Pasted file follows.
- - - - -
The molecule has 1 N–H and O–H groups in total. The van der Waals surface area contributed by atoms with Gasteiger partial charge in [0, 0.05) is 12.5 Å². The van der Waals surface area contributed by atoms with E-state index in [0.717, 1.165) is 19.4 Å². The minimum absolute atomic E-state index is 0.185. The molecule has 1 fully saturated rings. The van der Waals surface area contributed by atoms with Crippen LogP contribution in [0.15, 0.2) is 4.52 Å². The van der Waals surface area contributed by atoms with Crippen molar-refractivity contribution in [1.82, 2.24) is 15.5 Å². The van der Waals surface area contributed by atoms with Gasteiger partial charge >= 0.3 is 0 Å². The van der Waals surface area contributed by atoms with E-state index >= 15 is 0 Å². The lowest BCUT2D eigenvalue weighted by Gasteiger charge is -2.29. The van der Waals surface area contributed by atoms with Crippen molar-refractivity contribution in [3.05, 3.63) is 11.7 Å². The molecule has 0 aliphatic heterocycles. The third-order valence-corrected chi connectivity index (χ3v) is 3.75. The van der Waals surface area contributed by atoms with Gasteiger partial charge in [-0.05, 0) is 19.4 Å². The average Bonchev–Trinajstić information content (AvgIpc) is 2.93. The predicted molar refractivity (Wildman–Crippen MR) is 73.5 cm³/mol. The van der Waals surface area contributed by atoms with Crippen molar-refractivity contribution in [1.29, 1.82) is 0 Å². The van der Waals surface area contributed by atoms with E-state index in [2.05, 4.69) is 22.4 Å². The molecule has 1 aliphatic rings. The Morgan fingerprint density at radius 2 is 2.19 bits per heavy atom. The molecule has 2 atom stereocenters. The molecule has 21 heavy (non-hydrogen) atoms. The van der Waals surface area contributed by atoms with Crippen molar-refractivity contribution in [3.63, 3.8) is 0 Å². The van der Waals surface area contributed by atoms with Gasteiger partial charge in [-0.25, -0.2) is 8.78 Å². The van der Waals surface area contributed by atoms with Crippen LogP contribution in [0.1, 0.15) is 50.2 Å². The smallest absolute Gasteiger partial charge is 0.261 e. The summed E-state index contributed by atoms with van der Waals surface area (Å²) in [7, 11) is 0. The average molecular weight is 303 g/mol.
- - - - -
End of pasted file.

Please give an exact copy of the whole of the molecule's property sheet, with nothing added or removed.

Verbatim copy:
The molecule has 1 N–H and O–H groups in total. The van der Waals surface area contributed by atoms with Gasteiger partial charge in [0, 0.05) is 12.5 Å². The van der Waals surface area contributed by atoms with E-state index in [0.717, 1.165) is 19.4 Å². The minimum absolute atomic E-state index is 0.185. The molecule has 1 fully saturated rings. The van der Waals surface area contributed by atoms with Crippen LogP contribution in [0.15, 0.2) is 4.52 Å². The van der Waals surface area contributed by atoms with Crippen molar-refractivity contribution in [1.82, 2.24) is 15.5 Å². The van der Waals surface area contributed by atoms with Gasteiger partial charge >= 0.3 is 0 Å². The van der Waals surface area contributed by atoms with E-state index >= 15 is 0 Å². The lowest BCUT2D eigenvalue weighted by Gasteiger charge is -2.29. The van der Waals surface area contributed by atoms with Crippen molar-refractivity contribution in [3.05, 3.63) is 11.7 Å². The molecule has 0 aliphatic heterocycles. The third-order valence-corrected chi connectivity index (χ3v) is 3.75. The van der Waals surface area contributed by atoms with Gasteiger partial charge in [-0.05, 0) is 19.4 Å². The average Bonchev–Trinajstić information content (AvgIpc) is 2.93. The predicted molar refractivity (Wildman–Crippen MR) is 73.5 cm³/mol. The van der Waals surface area contributed by atoms with Crippen molar-refractivity contribution in [1.29, 1.82) is 0 Å². The van der Waals surface area contributed by atoms with E-state index in [2.05, 4.69) is 22.4 Å². The molecule has 1 aliphatic rings. The Morgan fingerprint density at radius 2 is 2.19 bits per heavy atom. The molecule has 2 atom stereocenters. The molecule has 21 heavy (non-hydrogen) atoms. The van der Waals surface area contributed by atoms with Crippen molar-refractivity contribution in [3.63, 3.8) is 0 Å². The van der Waals surface area contributed by atoms with Gasteiger partial charge in [-0.25, -0.2) is 8.78 Å². The van der Waals surface area contributed by atoms with Crippen LogP contribution in [0.1, 0.15) is 50.2 Å². The smallest absolute Gasteiger partial charge is 0.261 e. The summed E-state index contributed by atoms with van der Waals surface area (Å²) in [7, 11) is 0. The average molecular weight is 303 g/mol.